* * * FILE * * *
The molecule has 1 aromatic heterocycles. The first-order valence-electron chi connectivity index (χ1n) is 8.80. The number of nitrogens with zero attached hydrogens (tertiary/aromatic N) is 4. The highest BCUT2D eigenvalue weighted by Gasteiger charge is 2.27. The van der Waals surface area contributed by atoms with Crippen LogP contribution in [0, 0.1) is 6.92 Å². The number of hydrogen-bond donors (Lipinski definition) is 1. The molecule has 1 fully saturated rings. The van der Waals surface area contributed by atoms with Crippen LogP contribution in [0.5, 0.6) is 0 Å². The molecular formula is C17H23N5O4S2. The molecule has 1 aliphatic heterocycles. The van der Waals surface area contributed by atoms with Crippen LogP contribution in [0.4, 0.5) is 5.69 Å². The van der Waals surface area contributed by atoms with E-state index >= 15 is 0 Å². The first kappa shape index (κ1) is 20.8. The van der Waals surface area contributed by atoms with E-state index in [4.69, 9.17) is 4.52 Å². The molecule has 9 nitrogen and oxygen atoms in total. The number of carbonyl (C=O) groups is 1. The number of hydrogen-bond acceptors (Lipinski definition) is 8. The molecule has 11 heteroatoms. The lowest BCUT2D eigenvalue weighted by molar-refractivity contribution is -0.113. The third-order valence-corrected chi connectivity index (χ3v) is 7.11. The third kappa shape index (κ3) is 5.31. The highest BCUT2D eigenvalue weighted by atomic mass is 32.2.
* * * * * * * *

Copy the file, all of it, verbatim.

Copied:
The molecule has 1 aromatic heterocycles. The first-order valence-electron chi connectivity index (χ1n) is 8.80. The number of nitrogens with zero attached hydrogens (tertiary/aromatic N) is 4. The highest BCUT2D eigenvalue weighted by Gasteiger charge is 2.27. The van der Waals surface area contributed by atoms with Crippen LogP contribution in [0, 0.1) is 6.92 Å². The number of hydrogen-bond donors (Lipinski definition) is 1. The molecule has 1 fully saturated rings. The van der Waals surface area contributed by atoms with Crippen LogP contribution in [0.5, 0.6) is 0 Å². The molecular formula is C17H23N5O4S2. The molecule has 1 aliphatic heterocycles. The van der Waals surface area contributed by atoms with Crippen LogP contribution in [0.4, 0.5) is 5.69 Å². The van der Waals surface area contributed by atoms with E-state index >= 15 is 0 Å². The first kappa shape index (κ1) is 20.8. The van der Waals surface area contributed by atoms with E-state index in [4.69, 9.17) is 4.52 Å². The molecule has 9 nitrogen and oxygen atoms in total. The number of carbonyl (C=O) groups is 1. The number of hydrogen-bond acceptors (Lipinski definition) is 8. The molecule has 11 heteroatoms. The lowest BCUT2D eigenvalue weighted by molar-refractivity contribution is -0.113. The third-order valence-corrected chi connectivity index (χ3v) is 7.11. The third kappa shape index (κ3) is 5.31. The highest BCUT2D eigenvalue weighted by atomic mass is 32.2.